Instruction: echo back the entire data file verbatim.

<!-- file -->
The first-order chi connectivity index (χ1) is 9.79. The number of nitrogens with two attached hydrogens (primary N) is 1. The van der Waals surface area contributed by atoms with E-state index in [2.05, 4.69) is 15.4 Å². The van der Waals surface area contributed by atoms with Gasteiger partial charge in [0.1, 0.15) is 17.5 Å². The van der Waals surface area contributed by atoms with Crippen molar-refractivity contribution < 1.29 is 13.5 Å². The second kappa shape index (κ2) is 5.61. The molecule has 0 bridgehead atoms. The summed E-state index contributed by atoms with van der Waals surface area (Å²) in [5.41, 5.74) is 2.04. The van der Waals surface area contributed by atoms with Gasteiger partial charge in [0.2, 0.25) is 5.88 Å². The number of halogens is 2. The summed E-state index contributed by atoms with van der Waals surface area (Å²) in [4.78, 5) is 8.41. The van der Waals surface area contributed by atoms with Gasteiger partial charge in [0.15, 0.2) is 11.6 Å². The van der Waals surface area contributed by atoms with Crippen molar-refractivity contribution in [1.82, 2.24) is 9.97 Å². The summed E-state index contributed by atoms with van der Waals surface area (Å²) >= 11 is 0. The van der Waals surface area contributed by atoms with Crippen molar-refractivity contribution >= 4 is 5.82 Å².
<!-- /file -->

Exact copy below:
The first-order chi connectivity index (χ1) is 9.79. The number of nitrogens with two attached hydrogens (primary N) is 1. The van der Waals surface area contributed by atoms with E-state index in [2.05, 4.69) is 15.4 Å². The van der Waals surface area contributed by atoms with Gasteiger partial charge in [0.1, 0.15) is 17.5 Å². The van der Waals surface area contributed by atoms with Crippen molar-refractivity contribution < 1.29 is 13.5 Å². The second kappa shape index (κ2) is 5.61. The molecule has 0 bridgehead atoms. The summed E-state index contributed by atoms with van der Waals surface area (Å²) in [5.41, 5.74) is 2.04. The van der Waals surface area contributed by atoms with Gasteiger partial charge in [0.2, 0.25) is 5.88 Å². The number of halogens is 2. The summed E-state index contributed by atoms with van der Waals surface area (Å²) in [4.78, 5) is 8.41. The van der Waals surface area contributed by atoms with Gasteiger partial charge in [0.15, 0.2) is 11.6 Å². The van der Waals surface area contributed by atoms with Crippen molar-refractivity contribution in [1.82, 2.24) is 9.97 Å². The summed E-state index contributed by atoms with van der Waals surface area (Å²) >= 11 is 0. The van der Waals surface area contributed by atoms with Crippen molar-refractivity contribution >= 4 is 5.82 Å².